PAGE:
Bengaluru floods of 2022 are the latest example, where India’s IT hub reportedly registered a loss of over Rs 225 crores. The city recorded 132 mm of rain in a span of 24 hours on September 5, which accounts for 10% of the seasonal rainfall. This was the wettest day since September 26, 2014. While changes in Monsoon systems due to climate change led to torrential rains over the city, the situation worsened due to poor urban planning which did not let the water find its way out, eventually inundating it for days.
With the increasing frequency and intensity of extreme weather events, this can be more recurrent across Indian cities, impacting lives, livelihoods, and GDP.
Bengaluru was known as the city of lakes, which acted as rescuers from floods as well as droughts. The intense urbanization process led to the encroachment of wetlands, floodplains, etc. causing floodway obstruction.
With the loss of natural flood storage in Bengaluru, flooding had worsened by unauthorized developments along the lakes. In the wake of urbanization, the network between the water bodies is completely broken, making them independent entities. Choked drains led to residential parts of the city being inundated. It demonstrated how unplanned, rapid urban development has stretched the natural ecosystems in and around a city to its limits, and made disaster from natural flood hazards inevitable and more destructive.
“Urbanisation across the city continues to be unchecked, maximizing on the most the city has. Bengaluru is doing nothing to adapt. Political system and will is not aligned with climate resilient policy. In fact, there has been no political stability to battle climate risk as 15 chief ministers have changed in the last 20 years,” Dr. Anjal Prakash, Research Director and Adjunct Professor, Bharti School of Public Policy, Indian School of Business & IPCC Author.
Chennai has already battled several floods and continues to be at risk. Climate change is making the city more vulnerable to these threats and poor management of waste disposal, water contamination and lack of drinking water, uncontrolled suburban sprawl, and mismanagement in urban planning, are adding to the city’s woes. Due to its plain terrain, Chennai lacks a natural gradient for free run-off. This necessitates an effective storm-water drainage system.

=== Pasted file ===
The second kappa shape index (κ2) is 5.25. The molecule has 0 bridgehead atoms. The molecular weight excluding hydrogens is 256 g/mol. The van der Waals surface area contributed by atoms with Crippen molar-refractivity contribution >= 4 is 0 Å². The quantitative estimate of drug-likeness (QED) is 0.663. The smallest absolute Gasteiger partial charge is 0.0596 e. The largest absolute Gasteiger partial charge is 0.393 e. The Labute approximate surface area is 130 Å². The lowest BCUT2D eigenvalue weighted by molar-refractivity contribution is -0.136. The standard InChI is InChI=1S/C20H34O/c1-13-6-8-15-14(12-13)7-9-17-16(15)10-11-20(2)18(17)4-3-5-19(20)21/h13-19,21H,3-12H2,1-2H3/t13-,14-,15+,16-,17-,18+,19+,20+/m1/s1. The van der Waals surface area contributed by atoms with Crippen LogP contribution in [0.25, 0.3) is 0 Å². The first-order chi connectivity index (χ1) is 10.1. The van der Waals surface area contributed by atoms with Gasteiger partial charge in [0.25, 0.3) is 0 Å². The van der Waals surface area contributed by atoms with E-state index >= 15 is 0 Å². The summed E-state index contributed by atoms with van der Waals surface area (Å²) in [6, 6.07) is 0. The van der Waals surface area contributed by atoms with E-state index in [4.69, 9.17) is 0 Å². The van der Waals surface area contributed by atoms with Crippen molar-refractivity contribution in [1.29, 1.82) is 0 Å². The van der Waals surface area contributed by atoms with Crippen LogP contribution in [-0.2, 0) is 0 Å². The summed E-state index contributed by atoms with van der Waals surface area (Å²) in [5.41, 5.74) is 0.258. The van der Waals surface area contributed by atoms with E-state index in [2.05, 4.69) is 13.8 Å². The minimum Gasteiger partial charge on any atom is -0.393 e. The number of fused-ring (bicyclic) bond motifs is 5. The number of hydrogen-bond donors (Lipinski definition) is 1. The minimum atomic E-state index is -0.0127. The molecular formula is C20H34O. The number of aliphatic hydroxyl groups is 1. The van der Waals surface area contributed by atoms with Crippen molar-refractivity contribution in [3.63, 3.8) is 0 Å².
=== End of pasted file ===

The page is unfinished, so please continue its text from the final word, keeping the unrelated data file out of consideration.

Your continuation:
Like most other major Indian cities, Chennai has witnessed a steady deterioration of water bodies and open spaces. More than half of the city’s wetlands have been reclaimed for various other land use purposes. Chennai had about 150 small and big water bodies in and around the city, but today the number has been reduced to a few. Drainage channels have been blocked and urban lakes filled and encroached, canals degraded and polluted, heavily silted and narrowed.
“The main issue to deal with is to understand that different people in the city hold document capacities to cope with and adapt to seasonal floods. This is a serious environmental justice issue. Low-income households need safety nets to flood-proof their homes. This means more inclusive and sustainable urban planning that holds penalties for those constructing and encroaching on urban wetlands.” said Dr. Chandni Singh, Senior Researcher & Faculty Member, Indian Institute for Human Settlements.
What are the Major implications of urbanization?
Heat Island Effect
Surface and atmospheric temperatures are increased by anthropogenic heat discharge due to energy consumption, increased land-surface coverage by artificial materials having high heat capacities and conductivities, and the associated decreases in vegetation and water-pervious surfaces, which reduce surface temperature through evapotranspiration.